(Chinese, B. 1965)
Feng Zikai: New Interpretation of Old Verses II
signed in Chinese (lower right); inscribed in Chinese (on the reverse) mixed media on canvas
128.3 x 108.2 cm. (50 1/2 x 42 5/8 in.)
Executed in 2006

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Eric Chang
Eric Chang

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Lot Essay

My works are born out of fire.
- Xue Song

Art creation and inspiration have always been deeply related, and Xue Song's art is inspired by fire. In the 1990s a fire burned Xue Song's studio to ashes. His collection of paintings and books were reduced to charred, unrecognizable fragments. The material loss did not detrimentally impede his career; instead the burned paper ashes inspired his creative thinking and lead him to a new path in his artistic development. From that time onwards, Xue Song deliberately uses the ashes of printed matter to create collaged images on canvas, employing iconic political and popular figures, Chinese calligraphy, landscape, and even Coca-Cola bottles, to construct new meanings and to create a critical discourse between old and the new, the East and the West.

Fire has long been associated thought of as a destructive force, but also a force of alchemical transformation. In China in particular, it is a symbolic element that connotes the traditional funerary customs and common rituals, where the burning process connotes the ability to connect generations together and to transcend time and space.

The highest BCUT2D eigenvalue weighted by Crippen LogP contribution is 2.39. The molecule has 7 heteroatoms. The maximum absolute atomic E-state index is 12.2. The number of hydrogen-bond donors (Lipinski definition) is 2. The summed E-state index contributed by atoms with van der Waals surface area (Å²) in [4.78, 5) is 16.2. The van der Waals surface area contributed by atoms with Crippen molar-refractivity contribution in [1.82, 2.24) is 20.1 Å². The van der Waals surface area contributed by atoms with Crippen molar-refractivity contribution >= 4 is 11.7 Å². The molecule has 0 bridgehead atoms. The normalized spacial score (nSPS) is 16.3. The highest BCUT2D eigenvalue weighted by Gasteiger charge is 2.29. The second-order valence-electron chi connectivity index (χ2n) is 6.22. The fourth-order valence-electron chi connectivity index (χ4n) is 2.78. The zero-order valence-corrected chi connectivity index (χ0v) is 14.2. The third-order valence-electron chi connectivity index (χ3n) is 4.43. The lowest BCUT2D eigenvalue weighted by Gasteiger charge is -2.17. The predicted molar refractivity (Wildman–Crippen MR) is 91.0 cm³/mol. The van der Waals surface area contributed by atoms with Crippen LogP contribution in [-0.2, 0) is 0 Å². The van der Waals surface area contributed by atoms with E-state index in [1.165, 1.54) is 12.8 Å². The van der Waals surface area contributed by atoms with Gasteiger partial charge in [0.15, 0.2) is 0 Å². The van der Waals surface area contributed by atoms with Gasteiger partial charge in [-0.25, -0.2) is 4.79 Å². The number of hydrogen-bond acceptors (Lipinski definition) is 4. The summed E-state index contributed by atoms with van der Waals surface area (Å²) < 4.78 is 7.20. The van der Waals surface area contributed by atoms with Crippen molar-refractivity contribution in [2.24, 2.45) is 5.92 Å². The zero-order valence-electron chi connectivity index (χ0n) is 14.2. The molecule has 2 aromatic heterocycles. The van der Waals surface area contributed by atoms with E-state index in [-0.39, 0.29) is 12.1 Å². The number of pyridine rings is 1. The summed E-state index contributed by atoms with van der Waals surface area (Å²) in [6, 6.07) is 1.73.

The Four Seasons: Poems in New Painting (Lot 462) and Feng Zikai - New Interpretation of Old Poems (Lot 610) use traditional Chinese landscape paintings as their reference. The compositions are deconstructed and recomposed into a new modern artistic language that emphasizes the delineation of contours in black and bold colour blocks, bringing to mind the visual vocabulary of both Chinese ink-and-brush paintings and Western pop art. In Mao (Lot 540, 546), Xue Song's reinterpretation of such a culturally charged image also comes to symbolize the rebirth of China in the post Cultural Revolution era. As such, the artist's works not only represent the rebirth of his artistic production following a personal incident, but in successfully combining Chinese and Western, traditional and modern elements into his unique visual language, they also imply the renascence of China in the post-Cultural Revolution era.

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